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How the Melbourne Cup was Won

Henry Kendall 1839 (Australia) – 1882 (Sydney)

In the beams of a beautiful day,
Made soft by a breeze from the sea,
The horses were started away,
The fleet-footed thirty and three;
Where beauty, with shining attire,
Shed more than a noon on the land,
Like spirits of thunder and fire
They flashed by the fence and the stand.
And the mouths of pale thousands were hushed
When Somnus, a marvel of strength,
Past Bowes like a sudden wind rushed,
And led the bay colt by a length;
But a chestnut came galloping through,
And, down where the river-tide steals,
O’Brien, on brave Waterloo,
Dashed up to the big horse’s heels.

But Cracknell still kept to the fore,
And first by the water bend wheeled,
When a cry from the stand, and a roar
Ran over green furlongs of field;
Far out by the back of the course
A demon of muscle and pluck
Flashed onward the favourite horse,
With his hoofs flaming clear of the ruck.

But the wonderful Queenslander came,
And the thundering leaders were three;
And a ring, and a roll of acclaim,
Went out, like a surge of the sea:
“An Epigram! Epigram wins!” —
“The Colt of the Derby” — “The bay!”
But back where the crescent begins
The favourite melted away.

And the marvel that came from the North,
With another, was heavily thrown;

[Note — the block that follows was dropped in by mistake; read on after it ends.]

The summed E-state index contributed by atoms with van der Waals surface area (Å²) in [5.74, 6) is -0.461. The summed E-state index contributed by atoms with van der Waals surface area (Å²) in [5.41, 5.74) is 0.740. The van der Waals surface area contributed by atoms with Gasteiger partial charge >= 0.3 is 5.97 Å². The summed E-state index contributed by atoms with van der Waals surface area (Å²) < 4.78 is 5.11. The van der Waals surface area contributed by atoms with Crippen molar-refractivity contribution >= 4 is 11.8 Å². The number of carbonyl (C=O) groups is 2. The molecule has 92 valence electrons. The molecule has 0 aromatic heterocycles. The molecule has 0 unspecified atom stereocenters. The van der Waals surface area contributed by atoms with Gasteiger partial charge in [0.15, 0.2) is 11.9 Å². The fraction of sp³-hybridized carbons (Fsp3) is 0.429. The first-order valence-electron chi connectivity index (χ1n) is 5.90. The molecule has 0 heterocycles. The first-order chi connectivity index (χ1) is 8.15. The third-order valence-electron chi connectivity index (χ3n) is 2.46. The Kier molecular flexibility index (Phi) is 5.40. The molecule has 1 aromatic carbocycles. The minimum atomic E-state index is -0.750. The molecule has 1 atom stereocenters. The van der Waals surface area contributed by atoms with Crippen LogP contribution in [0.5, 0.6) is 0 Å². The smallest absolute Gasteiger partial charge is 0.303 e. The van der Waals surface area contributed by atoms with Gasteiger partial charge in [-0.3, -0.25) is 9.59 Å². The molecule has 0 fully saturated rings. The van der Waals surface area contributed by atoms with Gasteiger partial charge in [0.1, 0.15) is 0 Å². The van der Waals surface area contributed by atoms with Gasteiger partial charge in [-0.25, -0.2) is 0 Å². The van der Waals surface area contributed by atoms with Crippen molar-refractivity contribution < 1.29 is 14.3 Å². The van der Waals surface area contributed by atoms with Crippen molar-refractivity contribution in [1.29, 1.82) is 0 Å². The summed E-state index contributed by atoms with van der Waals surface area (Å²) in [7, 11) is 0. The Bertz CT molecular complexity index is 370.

And here at the turning flashed forth
To the front a surprising unknown;
By shed and by paddock and gate
The strange, the magnificent black,
Led Darebin a length in the straight,
With thirty and one at his back.

But the Derby colt tired at the rails,
And Ivory’s marvellous bay
Passed Burton, O’Brien, and Hales,
As fleet as a flash of the day.
But Gough on the African star
Came clear in the front of his “field”,
Hard followed by Morrison’s Czar
And the blood unaccustomed to yield.

Yes, first from the turn to the end,
With a boy on him paler than ghost,
The horse that had hardly a friend
Shot flashing like fire by the post.
When Graham was “riding” ‘twas late
For his friends to applaud on the stands,
The black, through the bend and “the straight”,
Had the race of the year in his hands.

In a clamour of calls and acclaim,
He landed the money — the horse
With the beautiful African name,
That rang to the back of the course.
Hurrah for the Hercules race,
And the terror that came from his stall,
With the bright, the intelligent face,
To show the road home to them all!

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Submitted on May 13, 2011

2:10 min read
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Henry Kendall

Thomas Henry Kendall was a nineteenth-century Australian author and bush poet, who was particularly known for his poems and tales set in a natural environment setting. more…

All Henry Kendall poems | Henry Kendall Books

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